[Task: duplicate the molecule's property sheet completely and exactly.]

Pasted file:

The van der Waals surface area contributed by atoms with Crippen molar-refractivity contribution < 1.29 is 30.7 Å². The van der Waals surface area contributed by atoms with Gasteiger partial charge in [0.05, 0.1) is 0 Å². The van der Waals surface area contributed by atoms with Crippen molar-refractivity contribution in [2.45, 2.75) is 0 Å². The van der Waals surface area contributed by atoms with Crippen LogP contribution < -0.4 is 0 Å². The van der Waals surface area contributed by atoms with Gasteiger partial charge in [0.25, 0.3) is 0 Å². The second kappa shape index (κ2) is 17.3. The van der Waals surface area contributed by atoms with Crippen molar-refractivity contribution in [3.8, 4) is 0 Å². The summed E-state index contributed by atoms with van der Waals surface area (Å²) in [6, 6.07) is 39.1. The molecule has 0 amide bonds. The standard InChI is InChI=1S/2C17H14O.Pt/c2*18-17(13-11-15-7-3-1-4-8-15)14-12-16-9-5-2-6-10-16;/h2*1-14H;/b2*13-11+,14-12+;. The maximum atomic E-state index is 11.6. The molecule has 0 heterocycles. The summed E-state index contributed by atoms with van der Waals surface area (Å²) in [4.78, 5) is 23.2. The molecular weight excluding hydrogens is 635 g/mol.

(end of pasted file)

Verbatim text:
The van der Waals surface area contributed by atoms with Crippen molar-refractivity contribution < 1.29 is 30.7 Å². The van der Waals surface area contributed by atoms with Gasteiger partial charge in [0.05, 0.1) is 0 Å². The van der Waals surface area contributed by atoms with Crippen molar-refractivity contribution in [2.45, 2.75) is 0 Å². The van der Waals surface area contributed by atoms with Crippen LogP contribution < -0.4 is 0 Å². The van der Waals surface area contributed by atoms with Gasteiger partial charge in [0.25, 0.3) is 0 Å². The second kappa shape index (κ2) is 17.3. The van der Waals surface area contributed by atoms with Crippen molar-refractivity contribution in [3.8, 4) is 0 Å². The summed E-state index contributed by atoms with van der Waals surface area (Å²) in [6, 6.07) is 39.1. The molecule has 0 amide bonds. The standard InChI is InChI=1S/2C17H14O.Pt/c2*18-17(13-11-15-7-3-1-4-8-15)14-12-16-9-5-2-6-10-16;/h2*1-14H;/b2*13-11+,14-12+;. The maximum atomic E-state index is 11.6. The molecule has 0 heterocycles. The summed E-state index contributed by atoms with van der Waals surface area (Å²) in [4.78, 5) is 23.2. The molecular weight excluding hydrogens is 635 g/mol.